Update: Though this article was published in Oct 2022, it remains relevant.
Are you worried about investing now or adding more money to your portfolio?
Markets have seen significant volatility so far in 2022. Global equity markets are down 11.5% this year*, at one point, they were down as much as 16% – but of course, markets do not operate in a linear manner and we’ve seen a few ‘ups’ and a lot of ‘downs’. This type of environment can shake your confidence, and you may question your investment strategy or decide not to add more cash to investment markets.
Back on 26th March 2008, markets had dropped 12.1% from their peak in October 2007. With the benefit of hindsight, we know what happened over the following years, but what if we were back in March 2008 and didn’t know what was coming?
We test out three scenarios with a £100,000 investment to see what happened.
- Investor A invests £100,000 in March 2008
- Investor B invests £100,000 over a 2 year period, starting in March 2008
- Investor C decides the market is too volatile, and would rather sit in cash for some time and invest when market confidence is restored (in two years time).
What were the results?
- Investor A experienced volatility in the early part of their investment journey. But markets recovered well. By 2015, their investment had grown to £156,781.
- Investor B had a smooth return profile to begin with. This is because they got the benefits of ‘pound-cost-averaging’. This is because the market fell between March 2008 and March 2009, so the assets purchased were cheaper on average. Over the period of comparison, investor B achieved the best returns. Their investment had grown to £174,295.
- Investor C didn’t experience the initial volatility in the market, but also missed out on the initial parts of the recovery. They did eventually invest and by 2015, their investment was worth £146,135. Significantly less than the investors who remained invested.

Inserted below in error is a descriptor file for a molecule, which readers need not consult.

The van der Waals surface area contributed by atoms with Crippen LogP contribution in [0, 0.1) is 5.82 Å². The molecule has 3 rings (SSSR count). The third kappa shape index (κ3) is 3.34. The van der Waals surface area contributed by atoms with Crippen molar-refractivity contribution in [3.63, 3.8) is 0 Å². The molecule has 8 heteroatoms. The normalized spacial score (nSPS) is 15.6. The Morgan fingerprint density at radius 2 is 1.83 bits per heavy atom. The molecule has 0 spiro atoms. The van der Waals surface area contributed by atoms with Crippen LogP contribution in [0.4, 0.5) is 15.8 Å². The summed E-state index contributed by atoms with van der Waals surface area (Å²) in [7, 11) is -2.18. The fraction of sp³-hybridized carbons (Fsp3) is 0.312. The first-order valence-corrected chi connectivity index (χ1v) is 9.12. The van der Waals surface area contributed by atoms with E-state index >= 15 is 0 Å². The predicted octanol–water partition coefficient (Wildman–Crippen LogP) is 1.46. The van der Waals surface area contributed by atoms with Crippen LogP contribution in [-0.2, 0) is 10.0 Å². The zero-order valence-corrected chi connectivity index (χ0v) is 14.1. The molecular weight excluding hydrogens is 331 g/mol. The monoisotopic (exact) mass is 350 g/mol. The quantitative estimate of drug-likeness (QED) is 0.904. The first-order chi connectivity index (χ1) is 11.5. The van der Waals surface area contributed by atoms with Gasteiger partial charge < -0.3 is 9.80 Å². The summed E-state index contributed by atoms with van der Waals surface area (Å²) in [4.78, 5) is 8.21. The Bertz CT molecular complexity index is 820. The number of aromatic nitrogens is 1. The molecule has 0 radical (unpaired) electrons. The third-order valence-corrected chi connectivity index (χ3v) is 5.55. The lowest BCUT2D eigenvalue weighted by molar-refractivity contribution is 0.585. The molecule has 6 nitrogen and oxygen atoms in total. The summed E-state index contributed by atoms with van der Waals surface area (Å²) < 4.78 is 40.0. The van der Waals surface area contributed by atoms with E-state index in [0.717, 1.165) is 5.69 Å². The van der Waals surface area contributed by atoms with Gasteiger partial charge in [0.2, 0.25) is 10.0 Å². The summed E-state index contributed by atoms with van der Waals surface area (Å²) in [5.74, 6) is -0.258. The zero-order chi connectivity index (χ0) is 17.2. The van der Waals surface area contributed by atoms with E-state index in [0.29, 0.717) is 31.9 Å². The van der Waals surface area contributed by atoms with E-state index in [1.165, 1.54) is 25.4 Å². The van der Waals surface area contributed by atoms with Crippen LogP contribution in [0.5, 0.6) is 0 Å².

In the above scenario, those investors who remained invested and spent more time in the market were rewarded. Contributing over time, as opposed to on a one-off basis further benefited Investor B, because it meant that assets were purchased, on average, at a lower price than investor A.
At a time of heightened market volatility like the one we are experiencing, a strategy of adding to your portfolio through a regular investment plan (i.e. drip feeding your cash into the market) can be an effective away of adding to your portfolio whilst removing any potentially difficult decisions.
Investor C benefited from cash interest of around 5.55%** in 2008. As of 30th September, you could expect to get less than 1/2 of that for cash deposits, the rate stood at 2.35%. This makes cash deposits even less attractive.
Time in the markets, not timing the markets
Nobody knows how long the current market downturn will last but history tells us that the average bear market (when markets fall 20% from their peak) lasts less than a year, but the average bull market (when markets recover 20% from their lows lasts almost 4 years. Trying to time when is the right time to invest can be a difficult and costly decision.
We have made a number of assumptions in the above analysis. Of course, it’s important to highlight that past performance is no guide to future returns. We’ve also assumed, for simplicity, that investor B get’s no returns on the cash they hold back during their phased investment, so in reality, their returns would be even higher.
When deciding when and how to invest, it important you discuss your investment options with your financial adviser. If you would like more information based on any of the above analysis, or larger format graphs etc, please get in touch.
*MSCI ACWI Index in GBP YTD to end September 2022: Source; Bloomberg
www.omnisinvestments.com. Some of the information above is issued by Omnis Investments Limited. This update reflects Omnis and their investment management firms’ views at the time of writing and is subject to change. The document is for informational purposes only and ins not investment advice. We recommend you discuss any investment decisions with your financial adviser. Omnis is unable to provide investment advice. Every effort is made to ensure the accuracy of the information but no assurance or warranties are given. Past performance should not be considered a guide to future performance. The Omnis Managed Investments ICVC and the Omnis Portfolio Investments ICVC are authorise investment companies with Variable Capital . The authorised corporate director of the Omnis Managed Investments ICVC and the Omnis Portfolio Investments ICVC is Omnis Investments Limited (Registered Address: Washington House, Lydiard Fields, Swindon, SN5 8UB) which is authorised and regulated by the Financial Conduct Authority.